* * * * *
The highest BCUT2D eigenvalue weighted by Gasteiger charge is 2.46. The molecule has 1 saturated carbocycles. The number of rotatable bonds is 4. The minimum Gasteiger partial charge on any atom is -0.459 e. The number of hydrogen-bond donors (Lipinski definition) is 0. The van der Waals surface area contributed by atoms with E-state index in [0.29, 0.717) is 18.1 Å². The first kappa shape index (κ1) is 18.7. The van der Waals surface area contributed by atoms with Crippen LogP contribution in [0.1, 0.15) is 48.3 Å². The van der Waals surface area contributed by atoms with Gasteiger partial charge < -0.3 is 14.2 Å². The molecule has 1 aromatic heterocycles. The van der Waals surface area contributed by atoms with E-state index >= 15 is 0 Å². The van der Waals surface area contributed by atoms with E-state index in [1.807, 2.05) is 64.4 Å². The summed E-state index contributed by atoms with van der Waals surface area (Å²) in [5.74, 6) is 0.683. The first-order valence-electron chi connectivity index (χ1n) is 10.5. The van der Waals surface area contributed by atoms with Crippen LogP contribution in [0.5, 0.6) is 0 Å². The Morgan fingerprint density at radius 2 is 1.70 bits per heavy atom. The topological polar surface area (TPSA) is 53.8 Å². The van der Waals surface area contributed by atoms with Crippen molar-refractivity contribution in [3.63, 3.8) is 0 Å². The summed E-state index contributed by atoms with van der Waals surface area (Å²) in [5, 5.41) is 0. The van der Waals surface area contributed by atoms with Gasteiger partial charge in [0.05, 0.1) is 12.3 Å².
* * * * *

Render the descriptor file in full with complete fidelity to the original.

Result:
The highest BCUT2D eigenvalue weighted by Gasteiger charge is 2.46. The molecule has 1 saturated carbocycles. The number of rotatable bonds is 4. The minimum Gasteiger partial charge on any atom is -0.459 e. The number of hydrogen-bond donors (Lipinski definition) is 0. The van der Waals surface area contributed by atoms with E-state index in [0.29, 0.717) is 18.1 Å². The first kappa shape index (κ1) is 18.7. The van der Waals surface area contributed by atoms with Crippen LogP contribution in [0.1, 0.15) is 48.3 Å². The van der Waals surface area contributed by atoms with Gasteiger partial charge < -0.3 is 14.2 Å². The molecule has 1 aromatic heterocycles. The van der Waals surface area contributed by atoms with E-state index >= 15 is 0 Å². The van der Waals surface area contributed by atoms with E-state index in [1.807, 2.05) is 64.4 Å². The summed E-state index contributed by atoms with van der Waals surface area (Å²) in [5.74, 6) is 0.683. The first-order valence-electron chi connectivity index (χ1n) is 10.5. The van der Waals surface area contributed by atoms with Crippen LogP contribution in [0.5, 0.6) is 0 Å². The Morgan fingerprint density at radius 2 is 1.70 bits per heavy atom. The topological polar surface area (TPSA) is 53.8 Å². The van der Waals surface area contributed by atoms with Crippen molar-refractivity contribution in [3.63, 3.8) is 0 Å². The summed E-state index contributed by atoms with van der Waals surface area (Å²) in [5, 5.41) is 0. The van der Waals surface area contributed by atoms with Gasteiger partial charge in [0.05, 0.1) is 12.3 Å².